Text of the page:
“Are we in a bubble?” Home sales and price growth to slow in 2022, experts say

Florida expected to continue to see double-digit growth next year

Miami /
Dec.December 09, 2021 01:00 PM
From left: Lawrence Yun, chief economist, National Association of Realtors; John Worth, executive vice president for research and investor outreach, Nareit; and Frank Nothaft, chief economist, CoreLogic (NAR, Nareit, CoreLogic, iStock)

The country’s housing market is expected to cool in 2022, as mortgage rates tick up and inventory grows, a panel of experts said at the National Association of Real Estate Editors conference on Thursday.

Home sales and prices are still expected to rise, but that growth will likely be much less than in 2021, CoreLogic Chief Economist Frank Nothaft, National Association of Realtors Chief Economist Lawrence Yun, and John Worth, executive vice president for research and investor outreach at Nareit, said at NAREE’s annual conference, held in Miami. The panel was moderated by Reno Gazette-Journal reporter Jason Hidalgo.

Yun said the residential market has experienced the strongest price appreciation in recorded history, adding, “Are we in a bubble?”

The states that are expected to see the highest price increases next year are Florida at 10.7 percent, South Carolina at 8.9 percent, and Maine at 8.6 percent, according to CoreLogic data. Louisiana, at 2.9 percent, and New York and Wyoming at 3.6 percent, each, could see the smallest growth in home prices.

“We are still down on inventory, but with each passing month, the decline appears to be less,” Nothaft said.

Sales growth will slow “due to rising anticipated mortgage rates and increased supply,” Yun of NAR said. While home sales increased by about 15 percent on average this year, they are only expected to rise by 2.8 percent in 2022, according to NAR data. Refinance activity is expected to drop by $1 trillion, or 50 percent, and the average credit score of those borrowers could also be lower than average.

Rents increased rapidly this year in some major U.S. cities, led by Miami, Phoenix and Dallas, Nothaft said, citing CoreLogic information.

The huge boost in sales and surge in pricing occurred after lockdowns, and were initially a shock to the industry.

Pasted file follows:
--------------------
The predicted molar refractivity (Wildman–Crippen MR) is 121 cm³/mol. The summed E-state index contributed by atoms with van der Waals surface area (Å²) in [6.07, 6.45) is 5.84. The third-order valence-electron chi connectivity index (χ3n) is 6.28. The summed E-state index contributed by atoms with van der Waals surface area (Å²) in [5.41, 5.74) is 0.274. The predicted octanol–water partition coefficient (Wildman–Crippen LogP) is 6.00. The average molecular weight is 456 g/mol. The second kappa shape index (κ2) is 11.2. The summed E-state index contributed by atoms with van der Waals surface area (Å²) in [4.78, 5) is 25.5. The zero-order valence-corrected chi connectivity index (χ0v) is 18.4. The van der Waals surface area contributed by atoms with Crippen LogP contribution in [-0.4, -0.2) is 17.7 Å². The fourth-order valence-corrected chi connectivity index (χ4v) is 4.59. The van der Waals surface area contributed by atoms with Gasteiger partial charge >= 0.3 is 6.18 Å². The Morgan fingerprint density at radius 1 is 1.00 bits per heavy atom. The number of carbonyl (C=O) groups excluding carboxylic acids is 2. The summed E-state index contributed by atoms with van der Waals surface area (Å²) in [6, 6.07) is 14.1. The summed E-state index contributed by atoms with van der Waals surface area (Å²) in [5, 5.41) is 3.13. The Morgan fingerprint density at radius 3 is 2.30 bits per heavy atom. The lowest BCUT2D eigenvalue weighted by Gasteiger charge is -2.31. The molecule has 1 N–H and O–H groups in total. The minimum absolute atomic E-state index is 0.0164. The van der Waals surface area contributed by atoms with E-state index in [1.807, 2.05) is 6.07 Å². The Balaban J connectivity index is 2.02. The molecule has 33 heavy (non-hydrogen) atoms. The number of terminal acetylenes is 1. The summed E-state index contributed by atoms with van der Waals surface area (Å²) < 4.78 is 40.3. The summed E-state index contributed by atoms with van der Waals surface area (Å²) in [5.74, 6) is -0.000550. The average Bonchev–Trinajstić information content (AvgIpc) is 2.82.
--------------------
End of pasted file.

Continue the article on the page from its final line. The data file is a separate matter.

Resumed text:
“At the beginning of the crisis we saw a residential selloff. That turned out to be unfounded,” said panelist Worth. “Overall, we’ve seen people have returned to the central business districts. People want downtown living, even if they don’t want to go back to the office.”

Worth said companies will continue to reduce their physical footprints as people continue to work from home, and noted that productivity could decline in the future.

“In some ways we’ve been a little bit on a sugar high in terms of productivity away from the office,” he said.

Real estate investment trusts, which own between 10 percent and 20 percent of all commercial real estate, have experienced strong returns “despite having exposure to some of the hardest hit sectors,” Worth said. Returns have risen the most for industrial, self storage, data centers and infrastructure real estate, he added, citing year-to-date returns as of Nov. 30. Returns for self storage REITs grew by nearly 58 percent so far this year.

The panelists also discussed the expectation of more purchases by foreign buyers now that the travel ban was lifted on more than 30 countries, though they warned that it could be tampered by what happens with the omicron variant. Foreign purchases plunged to their lowest levels during the pandemic, Yun said.

“There’s a real pent-up demand on international buying activity,” he said, adding that, “it’s all virus dependent.”





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